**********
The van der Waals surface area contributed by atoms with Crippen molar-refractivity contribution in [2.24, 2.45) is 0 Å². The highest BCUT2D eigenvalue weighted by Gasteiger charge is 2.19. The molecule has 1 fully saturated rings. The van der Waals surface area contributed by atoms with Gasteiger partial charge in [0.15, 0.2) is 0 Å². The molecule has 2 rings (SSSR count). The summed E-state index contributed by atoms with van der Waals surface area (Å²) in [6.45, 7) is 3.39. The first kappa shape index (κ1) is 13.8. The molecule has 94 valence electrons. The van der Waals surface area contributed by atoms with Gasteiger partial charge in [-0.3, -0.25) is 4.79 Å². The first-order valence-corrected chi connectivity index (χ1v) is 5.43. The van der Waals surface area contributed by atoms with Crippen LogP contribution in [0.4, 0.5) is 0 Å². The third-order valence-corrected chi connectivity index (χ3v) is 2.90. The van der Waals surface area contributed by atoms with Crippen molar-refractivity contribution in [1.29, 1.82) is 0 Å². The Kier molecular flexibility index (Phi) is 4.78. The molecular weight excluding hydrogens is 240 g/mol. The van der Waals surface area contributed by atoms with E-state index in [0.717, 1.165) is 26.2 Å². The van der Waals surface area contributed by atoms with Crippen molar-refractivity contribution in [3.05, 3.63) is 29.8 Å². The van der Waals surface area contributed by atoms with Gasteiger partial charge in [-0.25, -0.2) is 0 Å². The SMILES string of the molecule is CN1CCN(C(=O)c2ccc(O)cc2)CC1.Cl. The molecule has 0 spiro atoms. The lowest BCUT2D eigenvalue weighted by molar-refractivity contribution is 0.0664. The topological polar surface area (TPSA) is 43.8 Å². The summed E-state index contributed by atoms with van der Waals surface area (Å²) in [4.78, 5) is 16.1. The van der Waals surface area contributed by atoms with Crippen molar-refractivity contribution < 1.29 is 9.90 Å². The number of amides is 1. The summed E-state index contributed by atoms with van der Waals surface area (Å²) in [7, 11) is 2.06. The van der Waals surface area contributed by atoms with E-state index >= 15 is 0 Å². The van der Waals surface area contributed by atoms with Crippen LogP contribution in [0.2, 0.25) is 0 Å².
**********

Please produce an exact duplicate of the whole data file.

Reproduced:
The van der Waals surface area contributed by atoms with Crippen molar-refractivity contribution in [2.24, 2.45) is 0 Å². The highest BCUT2D eigenvalue weighted by Gasteiger charge is 2.19. The molecule has 1 fully saturated rings. The van der Waals surface area contributed by atoms with Gasteiger partial charge in [0.15, 0.2) is 0 Å². The molecule has 2 rings (SSSR count). The summed E-state index contributed by atoms with van der Waals surface area (Å²) in [6.45, 7) is 3.39. The first kappa shape index (κ1) is 13.8. The molecule has 94 valence electrons. The van der Waals surface area contributed by atoms with Gasteiger partial charge in [-0.3, -0.25) is 4.79 Å². The first-order valence-corrected chi connectivity index (χ1v) is 5.43. The van der Waals surface area contributed by atoms with Crippen LogP contribution in [0.4, 0.5) is 0 Å². The third-order valence-corrected chi connectivity index (χ3v) is 2.90. The van der Waals surface area contributed by atoms with Crippen molar-refractivity contribution in [1.29, 1.82) is 0 Å². The Kier molecular flexibility index (Phi) is 4.78. The molecular weight excluding hydrogens is 240 g/mol. The van der Waals surface area contributed by atoms with E-state index in [0.717, 1.165) is 26.2 Å². The van der Waals surface area contributed by atoms with Crippen molar-refractivity contribution in [3.05, 3.63) is 29.8 Å². The van der Waals surface area contributed by atoms with Gasteiger partial charge in [-0.25, -0.2) is 0 Å². The SMILES string of the molecule is CN1CCN(C(=O)c2ccc(O)cc2)CC1.Cl. The molecule has 0 spiro atoms. The lowest BCUT2D eigenvalue weighted by molar-refractivity contribution is 0.0664. The topological polar surface area (TPSA) is 43.8 Å². The summed E-state index contributed by atoms with van der Waals surface area (Å²) in [4.78, 5) is 16.1. The van der Waals surface area contributed by atoms with Crippen molar-refractivity contribution < 1.29 is 9.90 Å². The number of amides is 1. The summed E-state index contributed by atoms with van der Waals surface area (Å²) in [7, 11) is 2.06. The van der Waals surface area contributed by atoms with E-state index >= 15 is 0 Å². The van der Waals surface area contributed by atoms with Crippen LogP contribution in [0.2, 0.25) is 0 Å².